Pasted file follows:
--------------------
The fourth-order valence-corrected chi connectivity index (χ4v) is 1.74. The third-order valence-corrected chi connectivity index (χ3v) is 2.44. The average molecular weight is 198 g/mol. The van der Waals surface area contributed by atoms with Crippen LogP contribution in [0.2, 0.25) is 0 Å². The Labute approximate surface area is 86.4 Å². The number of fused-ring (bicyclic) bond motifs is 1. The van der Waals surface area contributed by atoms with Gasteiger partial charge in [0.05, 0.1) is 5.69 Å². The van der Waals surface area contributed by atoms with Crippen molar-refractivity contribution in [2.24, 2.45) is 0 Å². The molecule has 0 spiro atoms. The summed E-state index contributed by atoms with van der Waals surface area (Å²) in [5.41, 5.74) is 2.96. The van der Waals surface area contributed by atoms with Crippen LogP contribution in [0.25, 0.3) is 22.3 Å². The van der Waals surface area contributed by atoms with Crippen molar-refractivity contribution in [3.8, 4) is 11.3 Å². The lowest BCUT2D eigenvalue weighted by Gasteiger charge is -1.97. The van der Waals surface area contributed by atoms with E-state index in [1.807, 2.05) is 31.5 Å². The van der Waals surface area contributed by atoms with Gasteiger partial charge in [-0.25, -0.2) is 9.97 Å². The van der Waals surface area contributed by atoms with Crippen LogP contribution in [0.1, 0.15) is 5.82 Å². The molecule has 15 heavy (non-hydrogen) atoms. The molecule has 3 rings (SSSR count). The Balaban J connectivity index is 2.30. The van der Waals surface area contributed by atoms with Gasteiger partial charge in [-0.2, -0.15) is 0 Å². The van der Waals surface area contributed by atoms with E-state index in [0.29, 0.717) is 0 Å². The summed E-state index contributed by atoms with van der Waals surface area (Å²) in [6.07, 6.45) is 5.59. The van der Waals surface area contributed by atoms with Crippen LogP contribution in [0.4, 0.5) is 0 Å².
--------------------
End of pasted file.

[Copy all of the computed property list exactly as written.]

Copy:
The fourth-order valence-corrected chi connectivity index (χ4v) is 1.74. The third-order valence-corrected chi connectivity index (χ3v) is 2.44. The average molecular weight is 198 g/mol. The van der Waals surface area contributed by atoms with Crippen LogP contribution in [0.2, 0.25) is 0 Å². The Labute approximate surface area is 86.4 Å². The number of fused-ring (bicyclic) bond motifs is 1. The van der Waals surface area contributed by atoms with Gasteiger partial charge in [0.05, 0.1) is 5.69 Å². The van der Waals surface area contributed by atoms with Crippen molar-refractivity contribution in [2.24, 2.45) is 0 Å². The molecule has 0 spiro atoms. The summed E-state index contributed by atoms with van der Waals surface area (Å²) in [5.41, 5.74) is 2.96. The van der Waals surface area contributed by atoms with Crippen LogP contribution in [0.25, 0.3) is 22.3 Å². The van der Waals surface area contributed by atoms with Crippen molar-refractivity contribution in [3.8, 4) is 11.3 Å². The lowest BCUT2D eigenvalue weighted by Gasteiger charge is -1.97. The van der Waals surface area contributed by atoms with E-state index in [1.807, 2.05) is 31.5 Å². The van der Waals surface area contributed by atoms with Gasteiger partial charge in [-0.25, -0.2) is 9.97 Å². The van der Waals surface area contributed by atoms with Crippen LogP contribution in [0.1, 0.15) is 5.82 Å². The molecule has 15 heavy (non-hydrogen) atoms. The molecule has 3 rings (SSSR count). The Balaban J connectivity index is 2.30. The van der Waals surface area contributed by atoms with Gasteiger partial charge in [-0.2, -0.15) is 0 Å². The van der Waals surface area contributed by atoms with E-state index in [0.29, 0.717) is 0 Å². The summed E-state index contributed by atoms with van der Waals surface area (Å²) in [6.07, 6.45) is 5.59. The van der Waals surface area contributed by atoms with Crippen LogP contribution in [0.4, 0.5) is 0 Å².